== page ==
Article  Google Scholar 

  23. Facebook (2013) Facebook: user statistics. [WWW document] http://www.facebook.com/press/info.php?statistics (accessed 10 July 2013).

  24. Fang X, Benamati J and Lederer AL (2011) Coping with rapid information technology change in different national cultures. European Journal of Information Systems 20 (5), 560–573.

    Article  Google Scholar 

  25. Flavian C, Guinaliu M and Gurrea R (2006) The role played by perceived usability, satisfaction and consumer trust on website loyalty. Information and Management 43 (1), 1–14.

    Article  Google Scholar 

  26. Fornell C and Larcker DF (1981) Evaluating structural equation models with unobservable variables and measurement error: algebra and statistics. Journal of Marketing Research 18 (1), 39–50.

    Article  Google Scholar 

  27. Forrester Research (2010) Social mobile technographics: how consumers socialize on mobile phones. [WWW document] http://www.forrester.com/Social+Mobile+Technographics174+How+Consumers+Socialize+On+Mobile+Phones/fulltext/-/E-RES57636 (accessed 5 June 2013).

  28. Forrester Research (2011) Mobile commerce, there’s an app for that. [WWW document] http://blogs.forrester.com/peter_sheldon/11-06-17-mobile_commerce_theres_an_app_for_that (accessed 28 May 2012).

  29. Gerow JE, Galy E, Thatcher JB and Srite M (2010) Within-culture variation and information technology. In Technological Advancement in Developed and Developing Countries: Discoveries in Global Information Management (Hunter G and Tan F, Eds), pp 337–364, IGI Global, Hershey, Pennsylvania.

    Chapter  Google Scholar 

  30. Goodhue D, Lewis W and Thompson R (2007) Statistical power in analyzing interaction effects: questioning the advantage of PLS with product indicators. Information Systems Research 18 (2), 211–227.

    Article  Google Scholar 

  31. Hair JF, Anderson RE, Tatham RL and Black WC (1998) Multivariate Data Analysis with Readings, 5th edn, Prentice-Hall, Englewood Cliffs, New York.

    Google Scholar 

  32. Hampton KN, Goulet LS, Rainie L and Purcell K (2011) Social networking sites and our lives – PEW research center. [WWW document] http://www.pewinternet.org/Reports/2011/Technology-and-social-networks.aspx (accessed 1 December 2011).

  33. Hess TJ, Fuller MA and Campbell D (2009) Designing interfaces with social presence: using vividness and extraversion to create social recommendation agents. Journal of the Association for Information Systems 10 (12), 889–919.

    Google Scholar 

  34. Hess TJ, Fuller MA and Mathew J (2005) Involvement and decision-making performance with a decision aid: the influence of social multimedia, gender, and playfulness. Journal of Management Information Systems 22 (3), 15–54.

    Article  Google Scholar 

  35. Hoehle H and Venkatesh V (2015) Development and validation of a mobile usability conceptualization and instrument. MIS Quarterly, (in press).

  36. Hoffman DL and Fodor M (2010) Can you measure the ROI of your social media marketing? MIT Sloan Management Review 52 (1), 41–49.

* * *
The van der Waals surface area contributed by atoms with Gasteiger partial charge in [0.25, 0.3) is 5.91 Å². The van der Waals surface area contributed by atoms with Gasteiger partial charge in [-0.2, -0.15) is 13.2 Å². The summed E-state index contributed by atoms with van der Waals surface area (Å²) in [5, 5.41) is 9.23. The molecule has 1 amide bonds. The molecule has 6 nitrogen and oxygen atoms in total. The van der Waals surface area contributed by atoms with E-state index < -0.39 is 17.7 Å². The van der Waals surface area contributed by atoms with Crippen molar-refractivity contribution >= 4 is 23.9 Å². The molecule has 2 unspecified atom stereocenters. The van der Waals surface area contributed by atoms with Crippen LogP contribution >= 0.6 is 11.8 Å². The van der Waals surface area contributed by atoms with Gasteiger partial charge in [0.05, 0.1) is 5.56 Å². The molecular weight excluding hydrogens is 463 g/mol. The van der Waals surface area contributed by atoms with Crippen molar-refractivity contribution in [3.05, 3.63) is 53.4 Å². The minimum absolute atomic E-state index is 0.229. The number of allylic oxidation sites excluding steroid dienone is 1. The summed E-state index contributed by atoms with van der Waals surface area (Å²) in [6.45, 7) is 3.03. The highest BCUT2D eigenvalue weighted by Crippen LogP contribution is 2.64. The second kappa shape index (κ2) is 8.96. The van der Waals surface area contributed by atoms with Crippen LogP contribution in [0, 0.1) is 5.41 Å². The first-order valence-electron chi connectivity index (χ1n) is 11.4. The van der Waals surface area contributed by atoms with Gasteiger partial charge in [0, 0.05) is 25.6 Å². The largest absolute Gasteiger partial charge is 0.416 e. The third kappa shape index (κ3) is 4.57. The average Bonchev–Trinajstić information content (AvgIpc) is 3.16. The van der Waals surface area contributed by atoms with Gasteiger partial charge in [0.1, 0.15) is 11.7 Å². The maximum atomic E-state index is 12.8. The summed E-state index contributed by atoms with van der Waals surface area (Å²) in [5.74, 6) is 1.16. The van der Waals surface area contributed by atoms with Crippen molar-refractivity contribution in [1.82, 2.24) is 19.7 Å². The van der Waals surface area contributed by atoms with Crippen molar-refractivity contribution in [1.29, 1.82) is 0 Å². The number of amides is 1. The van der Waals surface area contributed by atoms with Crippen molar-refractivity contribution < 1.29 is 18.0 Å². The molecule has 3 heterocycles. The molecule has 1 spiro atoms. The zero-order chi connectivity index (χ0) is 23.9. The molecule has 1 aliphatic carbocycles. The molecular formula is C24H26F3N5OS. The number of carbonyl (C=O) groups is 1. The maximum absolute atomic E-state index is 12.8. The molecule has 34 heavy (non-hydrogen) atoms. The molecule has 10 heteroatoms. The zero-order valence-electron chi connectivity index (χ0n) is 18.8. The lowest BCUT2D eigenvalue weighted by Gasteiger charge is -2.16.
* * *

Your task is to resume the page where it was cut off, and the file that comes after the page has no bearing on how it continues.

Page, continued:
Google Scholar 

  37. Hofstede G (1980) Culture’s Consequences: International Differences in Work Related Values. Sage, Beverly Hills, California.

    Google Scholar 

  38. Hofstede G (1983) The dimension of national cultures in fifty countries and three regions. In Explications in Cross-Cultural Psychology (Deregowski JB, Daiurawiec S and Annis RC, Eds), pp 335–355, Swets and Zeitlinger, Amsterdam-Lisse, Netherlands.

    Google Scholar 

  39. Hofstede G (1984) Culture’s Consequences. Sage, Newbury Park, California.

    Google Scholar 

  40. Hofstede G (1993) Cultural constraints in management theories. The Academy of Management Executive 7 (1), 81–94.

    Google Scholar 

  41. Hofstede G (2007) Geert Hofstede™ cultural dimensions. [WWW document] http://www.geert-hofstede.com (accessed 23 March 2007).

  42. Hofstede G (2012) National culture: countries. [WWW document] http://geert-hofstede.com/ (accessed 1 December 2012).

  43. Hofstede G and Bond MH (1988) The Confucius connection: from cultural roots to economic growth. Organizational Dynamics 16 (1), 4–21.

    Google Scholar 

  44. Hong W, Thong JYL and Tam KY (2004) The effects of information format and shopping task on consumers’ online shopping behavior: a cognitive fit perspective. Journal of Management Information Systems 21 (3), 151–188.

    Google Scholar 

  45. Hong W, Thong JYL and Tam KY (2007) How do web users respond to non-banner-ads animation? The effects of task type and user experience. Journal of the American Society for Information Science and Technology 58 (10), 1467–1482.

    Article  Google Scholar 

  46. Hu PJ, Chen H, Hu H, Larson C and Butierez C (2011) Law enforcement officers’ acceptance of advanced e-government technology: a survey study of COPLINK mobile. Electronic Commerce Research and Applications 10 (1), 6–16.

    Article  Google Scholar 

  47. Hu PJ, Ma PC and Chau PY (1999) Evaluation of user interface designs for information retrieval systems: a computer-based experiment. Decision Support Systems 27 (1-2), 125–143.

    Article  Google Scholar 

  48. Huy Q and Shipilov A (2012) The key to social media success within organizations. MIT Sloan Management Review 54 (1), 73–81.

    Google Scholar 

  49. Johns G (2006) The essential impact of context on organizational behavior. Academy of Management Review 31 (2), 386–408.

    Article  Google Scholar 

  50. Jokela T, Koivumaa J, Pirkola J, Salminen P and Kantola N (2006) Methods for quantitative usability requirements: a case study on the development of the user interface of a mobile phone. Personal and Ubiquitous Computing 6 (10), 345–355.

    Article  Google Scholar